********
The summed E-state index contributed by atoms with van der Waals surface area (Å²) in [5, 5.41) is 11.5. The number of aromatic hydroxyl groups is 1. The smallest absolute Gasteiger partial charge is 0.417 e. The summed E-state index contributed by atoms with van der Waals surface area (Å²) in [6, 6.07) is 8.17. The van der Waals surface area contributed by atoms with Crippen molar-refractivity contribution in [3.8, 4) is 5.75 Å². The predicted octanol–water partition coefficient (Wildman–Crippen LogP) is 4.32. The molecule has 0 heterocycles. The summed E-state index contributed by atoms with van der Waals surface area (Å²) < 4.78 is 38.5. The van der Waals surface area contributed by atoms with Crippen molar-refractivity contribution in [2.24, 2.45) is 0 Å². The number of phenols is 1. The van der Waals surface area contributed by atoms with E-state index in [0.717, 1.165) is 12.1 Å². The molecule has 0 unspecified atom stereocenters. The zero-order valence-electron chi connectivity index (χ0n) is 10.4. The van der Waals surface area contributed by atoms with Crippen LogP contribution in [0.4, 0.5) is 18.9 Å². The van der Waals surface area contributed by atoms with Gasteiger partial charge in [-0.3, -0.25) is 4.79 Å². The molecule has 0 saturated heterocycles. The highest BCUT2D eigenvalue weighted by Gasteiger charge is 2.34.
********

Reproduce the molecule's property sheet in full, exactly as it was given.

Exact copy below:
The summed E-state index contributed by atoms with van der Waals surface area (Å²) in [5, 5.41) is 11.5. The number of aromatic hydroxyl groups is 1. The smallest absolute Gasteiger partial charge is 0.417 e. The summed E-state index contributed by atoms with van der Waals surface area (Å²) in [6, 6.07) is 8.17. The van der Waals surface area contributed by atoms with Crippen molar-refractivity contribution in [3.8, 4) is 5.75 Å². The predicted octanol–water partition coefficient (Wildman–Crippen LogP) is 4.32. The molecule has 0 heterocycles. The summed E-state index contributed by atoms with van der Waals surface area (Å²) < 4.78 is 38.5. The van der Waals surface area contributed by atoms with Crippen molar-refractivity contribution in [2.24, 2.45) is 0 Å². The number of phenols is 1. The van der Waals surface area contributed by atoms with E-state index in [0.717, 1.165) is 12.1 Å². The molecule has 0 unspecified atom stereocenters. The zero-order valence-electron chi connectivity index (χ0n) is 10.4. The van der Waals surface area contributed by atoms with Crippen LogP contribution in [0.4, 0.5) is 18.9 Å². The van der Waals surface area contributed by atoms with Gasteiger partial charge in [-0.3, -0.25) is 4.79 Å². The molecule has 0 saturated heterocycles. The highest BCUT2D eigenvalue weighted by Gasteiger charge is 2.34.